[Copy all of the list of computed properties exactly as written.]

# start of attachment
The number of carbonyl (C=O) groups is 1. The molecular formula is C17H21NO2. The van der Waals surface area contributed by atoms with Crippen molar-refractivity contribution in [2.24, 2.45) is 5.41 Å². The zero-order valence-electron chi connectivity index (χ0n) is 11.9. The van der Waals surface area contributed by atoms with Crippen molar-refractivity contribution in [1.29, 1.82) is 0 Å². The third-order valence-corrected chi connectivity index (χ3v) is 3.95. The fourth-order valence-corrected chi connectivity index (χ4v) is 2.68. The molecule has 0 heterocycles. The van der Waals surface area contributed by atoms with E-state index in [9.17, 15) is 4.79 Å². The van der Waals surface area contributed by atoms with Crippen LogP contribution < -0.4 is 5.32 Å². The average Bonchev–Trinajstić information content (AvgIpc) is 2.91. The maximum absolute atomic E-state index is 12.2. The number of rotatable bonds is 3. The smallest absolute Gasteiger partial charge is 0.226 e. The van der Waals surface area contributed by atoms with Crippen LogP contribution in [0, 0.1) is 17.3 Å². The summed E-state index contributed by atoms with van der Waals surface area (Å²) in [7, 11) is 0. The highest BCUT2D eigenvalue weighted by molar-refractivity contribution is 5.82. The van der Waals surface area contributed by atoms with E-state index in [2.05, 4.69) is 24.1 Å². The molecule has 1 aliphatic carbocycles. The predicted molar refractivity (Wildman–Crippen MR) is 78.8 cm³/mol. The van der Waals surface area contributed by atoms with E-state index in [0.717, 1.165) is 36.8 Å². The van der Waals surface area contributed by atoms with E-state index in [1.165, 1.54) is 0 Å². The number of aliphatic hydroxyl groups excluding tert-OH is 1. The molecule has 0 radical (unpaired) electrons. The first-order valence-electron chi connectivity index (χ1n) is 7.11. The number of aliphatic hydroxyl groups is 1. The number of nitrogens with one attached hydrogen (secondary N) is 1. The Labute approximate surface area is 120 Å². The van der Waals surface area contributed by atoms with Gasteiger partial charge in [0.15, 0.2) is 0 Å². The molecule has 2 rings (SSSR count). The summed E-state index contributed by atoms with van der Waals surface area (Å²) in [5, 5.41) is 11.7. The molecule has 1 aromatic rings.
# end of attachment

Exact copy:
The number of carbonyl (C=O) groups is 1. The molecular formula is C17H21NO2. The van der Waals surface area contributed by atoms with Crippen molar-refractivity contribution in [2.24, 2.45) is 5.41 Å². The zero-order valence-electron chi connectivity index (χ0n) is 11.9. The van der Waals surface area contributed by atoms with Crippen molar-refractivity contribution in [1.29, 1.82) is 0 Å². The third-order valence-corrected chi connectivity index (χ3v) is 3.95. The fourth-order valence-corrected chi connectivity index (χ4v) is 2.68. The molecule has 0 heterocycles. The van der Waals surface area contributed by atoms with E-state index in [9.17, 15) is 4.79 Å². The van der Waals surface area contributed by atoms with Crippen LogP contribution < -0.4 is 5.32 Å². The average Bonchev–Trinajstić information content (AvgIpc) is 2.91. The maximum absolute atomic E-state index is 12.2. The number of rotatable bonds is 3. The smallest absolute Gasteiger partial charge is 0.226 e. The van der Waals surface area contributed by atoms with Crippen LogP contribution in [0, 0.1) is 17.3 Å². The summed E-state index contributed by atoms with van der Waals surface area (Å²) in [7, 11) is 0. The highest BCUT2D eigenvalue weighted by molar-refractivity contribution is 5.82. The van der Waals surface area contributed by atoms with E-state index in [2.05, 4.69) is 24.1 Å². The molecule has 1 aliphatic carbocycles. The predicted molar refractivity (Wildman–Crippen MR) is 78.8 cm³/mol. The van der Waals surface area contributed by atoms with E-state index in [0.717, 1.165) is 36.8 Å². The van der Waals surface area contributed by atoms with E-state index in [1.165, 1.54) is 0 Å². The number of aliphatic hydroxyl groups excluding tert-OH is 1. The molecule has 0 radical (unpaired) electrons. The first-order valence-electron chi connectivity index (χ1n) is 7.11. The number of aliphatic hydroxyl groups is 1. The number of nitrogens with one attached hydrogen (secondary N) is 1. The Labute approximate surface area is 120 Å². The van der Waals surface area contributed by atoms with Gasteiger partial charge in [0.15, 0.2) is 0 Å². The molecule has 2 rings (SSSR count). The summed E-state index contributed by atoms with van der Waals surface area (Å²) in [5, 5.41) is 11.7. The molecule has 1 aromatic rings.